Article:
Are you ready to face worst of the winter?

Royal Observatory estates assistant Bruce Young clears the snow this morning.
Royal Observatory estates assistant Bruce Young clears the snow this morning.

You may have de-icer in the car and a snow shovel somewhere in the garage, but will you be ready if winter arrives with a vengeance this year?

In the past few days, agencies, authorities and charities have all urged the public to be properly prepared for whatever winter throws at us in 2014.

Those in charge of trying to keep us safe have warned against complacency – especially after last year’s relatively mild winter.

This week saw the launch of the Scottish Government’s ‘Ready for Winter?’ campaign, designed to remind people that a harsh winter may come without warning.

Transport Minister Keith Brown said: “The unpredictability of weather patterns means we cannot simply hope that we miss the worst of it.

“While we can’t stop the weather causing disruption, we can be well prepared to cope with it.

“We can all get ready: in the home, before a journey, at our workplace and in our communities.”

A Scottish Government-commissioned survey found that 40 per cent of Scots polled said they were concerned about emergencies caused by treacherous weather conditions, down from almost half of those questioned a year ago.

And nine of the ten car owners questioned felt they were prepared for an emergency because they had an ice-scraper and de-icer.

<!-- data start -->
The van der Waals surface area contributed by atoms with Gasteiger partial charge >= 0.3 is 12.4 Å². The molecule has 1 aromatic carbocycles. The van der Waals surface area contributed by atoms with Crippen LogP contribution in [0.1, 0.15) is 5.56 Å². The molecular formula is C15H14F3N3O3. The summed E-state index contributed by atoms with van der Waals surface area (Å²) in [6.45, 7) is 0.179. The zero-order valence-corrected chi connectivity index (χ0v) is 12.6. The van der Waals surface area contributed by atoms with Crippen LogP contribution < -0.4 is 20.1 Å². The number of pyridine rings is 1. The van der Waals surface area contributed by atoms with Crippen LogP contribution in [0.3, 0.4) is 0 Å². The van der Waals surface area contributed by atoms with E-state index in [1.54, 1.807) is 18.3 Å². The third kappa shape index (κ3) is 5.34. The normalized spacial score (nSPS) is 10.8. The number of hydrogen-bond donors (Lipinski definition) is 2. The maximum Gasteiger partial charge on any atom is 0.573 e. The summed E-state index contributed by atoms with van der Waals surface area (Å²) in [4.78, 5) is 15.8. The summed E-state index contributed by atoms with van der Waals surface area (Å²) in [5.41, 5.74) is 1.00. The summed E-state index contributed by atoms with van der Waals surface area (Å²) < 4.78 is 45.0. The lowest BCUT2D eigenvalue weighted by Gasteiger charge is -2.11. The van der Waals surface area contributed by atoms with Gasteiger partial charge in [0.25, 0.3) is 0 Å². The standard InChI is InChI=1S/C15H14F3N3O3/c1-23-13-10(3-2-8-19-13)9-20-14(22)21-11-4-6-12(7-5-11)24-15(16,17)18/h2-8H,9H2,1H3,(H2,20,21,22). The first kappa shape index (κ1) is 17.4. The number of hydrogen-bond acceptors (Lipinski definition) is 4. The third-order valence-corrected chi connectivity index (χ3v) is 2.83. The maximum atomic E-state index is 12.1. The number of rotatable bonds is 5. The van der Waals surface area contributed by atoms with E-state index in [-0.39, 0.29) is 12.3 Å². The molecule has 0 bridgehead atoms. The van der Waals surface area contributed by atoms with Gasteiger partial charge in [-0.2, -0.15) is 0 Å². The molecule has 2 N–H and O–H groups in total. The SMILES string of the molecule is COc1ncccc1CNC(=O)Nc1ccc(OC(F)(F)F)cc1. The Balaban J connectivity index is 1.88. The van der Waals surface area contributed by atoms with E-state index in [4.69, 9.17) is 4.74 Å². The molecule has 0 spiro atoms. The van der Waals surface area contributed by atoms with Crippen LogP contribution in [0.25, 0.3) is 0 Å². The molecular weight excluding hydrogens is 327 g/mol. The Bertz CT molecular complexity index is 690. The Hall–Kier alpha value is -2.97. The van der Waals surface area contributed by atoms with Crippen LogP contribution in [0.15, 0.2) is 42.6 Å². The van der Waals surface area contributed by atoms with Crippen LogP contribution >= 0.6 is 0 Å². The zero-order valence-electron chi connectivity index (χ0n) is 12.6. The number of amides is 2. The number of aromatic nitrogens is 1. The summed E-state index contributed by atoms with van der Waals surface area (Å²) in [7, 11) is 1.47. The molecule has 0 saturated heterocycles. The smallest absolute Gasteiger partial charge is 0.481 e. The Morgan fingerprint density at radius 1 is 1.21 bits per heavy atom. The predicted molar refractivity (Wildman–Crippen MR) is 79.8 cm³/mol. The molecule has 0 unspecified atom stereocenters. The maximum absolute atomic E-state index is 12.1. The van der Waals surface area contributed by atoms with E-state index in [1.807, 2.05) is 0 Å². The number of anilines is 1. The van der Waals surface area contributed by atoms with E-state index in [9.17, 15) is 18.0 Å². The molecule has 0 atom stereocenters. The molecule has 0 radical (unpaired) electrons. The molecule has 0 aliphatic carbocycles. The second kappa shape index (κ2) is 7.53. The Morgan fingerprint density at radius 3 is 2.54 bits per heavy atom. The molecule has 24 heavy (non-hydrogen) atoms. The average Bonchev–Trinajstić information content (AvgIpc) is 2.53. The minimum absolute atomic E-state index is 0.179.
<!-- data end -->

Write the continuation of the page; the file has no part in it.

But the message from the Government, which is working with the British Red Cross on the campaign, is that preparing now can save time and worry later.

Tips include collecting items that will be useful in an emergency, keeping a battery-operated radio and list of contact numbers, and ensuring you have salt, grit and a shovel.

Suggestions also include offering to help vulnerable people with tasks like shopping or shovelling snow or clearing paths and driveways.

Falkirk Council is also issuing its winter advice.

The local authority wants residents to have important phone numbers handy, look out for neighbours and take care when shovelling snow.

Councillor Craig Martin, leader of Falkirk Council, said: “Being prepared is the most useful thing anyone can do in advance of disruptive weather and conditions.

“Our website – – carries important information, from preparing your vehicle to being a good neighbour to elderly neighbours.

“We don’t yet know what this winter will bring but taking a few minutes now to prepare might prove to be very useful in the future.”

Staying healthy is also more of a challenge during the winter months.

The cold weather means we are less likely to exercise, and many of us find ourselves struck down by coughs, colds and sore throats.

But health chiefs say that by making better use of pharmacies, we could help ease the demand on hospitals and emergency departments.

As Christmas Day and New Year’s Day fall on a Thursday this year, GP practices will be closed for four consecutive days, two weeks in a row.

Medics suggest stocking up on essential medicines to treat common conditions.

A spokesman said: “Norovirus, which causes diarrhoea and vomiting, is very common in winter.

“It is best to avoid visiting anyone in hospital if you feel unwell. If you have diarrhoea and vomiting wait at least 48 hours after these symptoms have stopped before visiting.”